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Automate the deployment of pod dependencies in Kubernetes

Do you often need to synchronize the deployment of a new design document or an API update with related application code? This article is an inspiration for DevOps teams who want to automate Kubernetes pod dependencies.

Prerequisites

To get the most out of this article, you should have a general understanding of Kubernetes, containers, continuous deployment and integration, and Cloudant design documents.

Estimated time

Take about 15 minutes to read this article.

How far can we go to automate the Ops part of DevOps?

As a developer, I want to be in full control. I want to define changes to external dependencies directly in my application code. I want to deploy updates to my NodeJS or Java application and see it rolling out alongside the old version. I want to avoid down time and conflicts between the database views that my web service needed before and those views that it needs now.

At the end of the day, the trend of cloud automation enables DevOps teams to own the end-to-end deployment.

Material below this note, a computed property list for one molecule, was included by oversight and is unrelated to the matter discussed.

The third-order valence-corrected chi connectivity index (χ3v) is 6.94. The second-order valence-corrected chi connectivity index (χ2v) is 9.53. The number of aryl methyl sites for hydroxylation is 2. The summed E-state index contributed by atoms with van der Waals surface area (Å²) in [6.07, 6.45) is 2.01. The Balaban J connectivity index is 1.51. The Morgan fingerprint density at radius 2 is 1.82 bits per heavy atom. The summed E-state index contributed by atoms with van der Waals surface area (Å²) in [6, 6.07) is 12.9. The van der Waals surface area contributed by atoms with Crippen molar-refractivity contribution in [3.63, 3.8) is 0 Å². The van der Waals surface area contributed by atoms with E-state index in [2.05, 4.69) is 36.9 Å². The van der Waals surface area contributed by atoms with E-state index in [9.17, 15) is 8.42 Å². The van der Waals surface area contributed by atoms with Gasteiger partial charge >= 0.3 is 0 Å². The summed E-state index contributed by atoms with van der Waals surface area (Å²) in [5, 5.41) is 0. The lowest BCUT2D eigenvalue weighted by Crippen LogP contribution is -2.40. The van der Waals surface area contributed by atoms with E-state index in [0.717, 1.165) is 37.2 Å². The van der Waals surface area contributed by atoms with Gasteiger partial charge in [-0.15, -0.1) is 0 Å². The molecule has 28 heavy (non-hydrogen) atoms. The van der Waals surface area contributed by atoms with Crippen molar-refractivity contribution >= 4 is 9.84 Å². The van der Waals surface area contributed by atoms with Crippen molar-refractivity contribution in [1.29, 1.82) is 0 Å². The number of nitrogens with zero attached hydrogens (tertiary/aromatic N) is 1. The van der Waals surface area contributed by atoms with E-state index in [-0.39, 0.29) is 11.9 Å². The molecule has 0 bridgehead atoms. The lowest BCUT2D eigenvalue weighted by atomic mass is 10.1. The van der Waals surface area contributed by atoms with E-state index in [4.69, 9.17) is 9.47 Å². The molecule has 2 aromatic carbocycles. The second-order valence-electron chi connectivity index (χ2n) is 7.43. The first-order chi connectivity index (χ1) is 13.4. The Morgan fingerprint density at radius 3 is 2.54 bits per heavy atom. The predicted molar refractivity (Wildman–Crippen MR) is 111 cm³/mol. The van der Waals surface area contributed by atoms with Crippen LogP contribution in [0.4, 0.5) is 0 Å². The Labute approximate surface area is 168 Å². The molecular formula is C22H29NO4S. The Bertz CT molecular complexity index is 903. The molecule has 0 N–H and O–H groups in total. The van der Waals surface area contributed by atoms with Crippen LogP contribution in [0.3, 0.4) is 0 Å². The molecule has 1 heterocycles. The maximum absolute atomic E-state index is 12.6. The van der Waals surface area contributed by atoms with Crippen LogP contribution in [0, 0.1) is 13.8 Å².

Luckily, Kubernetes is making rolling upgrades a very straight-forward process. Together with continuous deployment and continuous integration tools such as Travis CI or the Toolchain developer tool for IBM Cloud, the process gets easier and easier to set up. Multiple deployments a day are now routine. However, it’s not always so easy to synchronize custom databases or API updates with application code. Often you need to orchestrate deployments.

This article describes one of the ways to synchronize pod dependencies using Kubernetes Init Containers.

Automation scope

Applications like microservices typically need a limited set of dependencies such as their own storage and API definition. Storage or API-related upgrades often evolve into a routine, and they beg for automation. Cloudant design document update is a great example. The critical part of continuous deployment of high availability applications is ensuring that the updated view is available the same time the service is upgraded.

An automated deployment process is suitable when you have the following kinds of the dependencies:

  • Databases (Cloudant, object storage)
  • Database design documents (indexes, views)
  • Seed documents
  • APIs (swaggers)
  • API changelogs
  • Automated integration tests

The configurations for all of these dependencies can be stored in the application code repository and packaged into the docker image.

Note: By configuration I mean code, not credentials. Credentials must be injected as environment variables or provided by configuration services.

Review the following structure of an example config directory:

config
│ cloudant
│ │ {databaseSuffixOrFullName}
│ │ │ designs
│ │ │ │ {designName}.json
│ │ │ seeds
│ │ │ │ {seedName}.json
│ │ parameters.json (optional)
│ apis
│ │ {apiName}
│ │ │ {version}.yaml
│ │ │ {version}.md
│ │ │ {version}.test.json
│ │ │ {version}.test.js